Personal payday beckons for ACC fund managers after WSP's offer for Opus
Fund managers employed by the state-owned Accident Compensation Corp are set for a payday after WSP Global Inc, a Canadian listed consultancy firm, offered an 87 percent premium for Opus International Consultants.
ACC portfolio managers Paul Robertshawe, Blair Cooper and Blair Tallott are listed in WSP's takeover documents because they own shares in Opus in their own right, in addition to ACC's 5.78 percent holding. ACC's code of conduct allows its investment staff to make personal investments provided head of investments Nicholas Bagnell is satisfied there is no conflict with ACC's own activities.
WSP is offering $1.78 a share for Opus, which closed at 99 cents on the NZX on Friday. ACC currently owns 8.55 million shares while the portfolio managers have holdings ranging from 28,930 to 70,000 shares, meaning the takeover would generate proceeds of $15.2 million for the corporation and between $51,495 and $124,600 for its managers.
The offer also allows Opus to declare a fully imputed dividend of 7 cents a share, taking the total on offer to shareholders to $1.85 per share.
Opus shares soared 72 percent to $1.70 on the NZX today. Malaysian Stock Exchange-listed UEM Edgenta Bhd, which owns 61.2 percent of the company, has entered a lock-up agreement to sell into the offer, subject to shareholder approval. UEM's 69 percent owner, UEM Group Bhd, has already given an irrevocable undertaking to vote in favour of the offer, WSP said in a statement.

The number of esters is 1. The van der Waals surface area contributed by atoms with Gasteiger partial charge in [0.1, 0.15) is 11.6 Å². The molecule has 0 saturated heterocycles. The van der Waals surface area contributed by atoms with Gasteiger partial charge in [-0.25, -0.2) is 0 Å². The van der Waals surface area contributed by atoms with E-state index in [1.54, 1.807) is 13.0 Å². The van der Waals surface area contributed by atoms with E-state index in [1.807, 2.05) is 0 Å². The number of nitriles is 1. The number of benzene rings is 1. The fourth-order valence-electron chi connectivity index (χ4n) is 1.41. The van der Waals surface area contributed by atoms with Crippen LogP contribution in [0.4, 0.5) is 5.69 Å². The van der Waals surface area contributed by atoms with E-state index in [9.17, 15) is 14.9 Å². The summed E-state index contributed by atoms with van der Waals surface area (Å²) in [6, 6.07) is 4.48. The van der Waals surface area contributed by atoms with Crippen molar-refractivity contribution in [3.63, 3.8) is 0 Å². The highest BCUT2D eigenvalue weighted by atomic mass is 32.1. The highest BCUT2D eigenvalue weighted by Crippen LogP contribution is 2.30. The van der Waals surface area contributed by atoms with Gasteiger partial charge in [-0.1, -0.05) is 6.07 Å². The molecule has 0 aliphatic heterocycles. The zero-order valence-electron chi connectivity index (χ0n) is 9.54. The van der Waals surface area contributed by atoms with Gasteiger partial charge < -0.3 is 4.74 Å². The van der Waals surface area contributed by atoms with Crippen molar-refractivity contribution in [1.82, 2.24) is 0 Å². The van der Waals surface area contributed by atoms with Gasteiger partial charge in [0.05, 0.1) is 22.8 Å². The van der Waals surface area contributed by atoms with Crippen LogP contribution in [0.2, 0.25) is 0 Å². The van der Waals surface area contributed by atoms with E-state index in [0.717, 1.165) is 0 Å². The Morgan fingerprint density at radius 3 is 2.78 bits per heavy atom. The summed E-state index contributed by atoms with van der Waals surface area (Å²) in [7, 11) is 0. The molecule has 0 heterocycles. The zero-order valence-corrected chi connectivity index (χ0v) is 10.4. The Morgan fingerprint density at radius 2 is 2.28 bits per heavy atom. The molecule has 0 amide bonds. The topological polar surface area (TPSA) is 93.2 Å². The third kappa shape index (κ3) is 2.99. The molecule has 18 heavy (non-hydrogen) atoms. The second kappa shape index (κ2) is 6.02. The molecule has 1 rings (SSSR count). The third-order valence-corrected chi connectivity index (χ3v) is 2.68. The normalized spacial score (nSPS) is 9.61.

The offer is subject to due diligence of non-public information, which Opus says it will provide. The company advised shareholders to take no action pending deliberations by a sub-committee of independent directors, who will appoint an independent adviser to assess the merits of the proposal.
Opus is scheduled to release its first-half results tomorrow. The Wellington-based company reported a loss of $29.9 million, or 20 cents per share, in calendar 2016, compared to a profit of $16.7 million, or 11 cents, a year earlier.
WSP chief executive Alexandre L'Heureux said Opus will be able to "greatly leverage WSP's customer base and strong international brand equity to significantly bolster its positioning and growth outside of New Zealand." At the same time, it would give WSP an opportunity to improve its presence and expertise in the Australia and New Zealand markets, particularly New Zealand, where Opus "has a leadership presence".
The takeover documents say Opus shares "have performed significantly worse than the NZX 50 Index" over the past two years, with its performance negatively impacted by offshore challenges." It cited Opus's 2016 earnings, which showed an earnings before interest and tax loss in Australia, Canada and the US and a drop in ebit in the UK.
Opus said at the time that its Australian and Canadian units were hit hard by the collapse in oil prices. The company restructured its business last year along sector lines of buildings, water and transportation instead of country-based divisions, which it said was "essential to ensure a viable future for the business."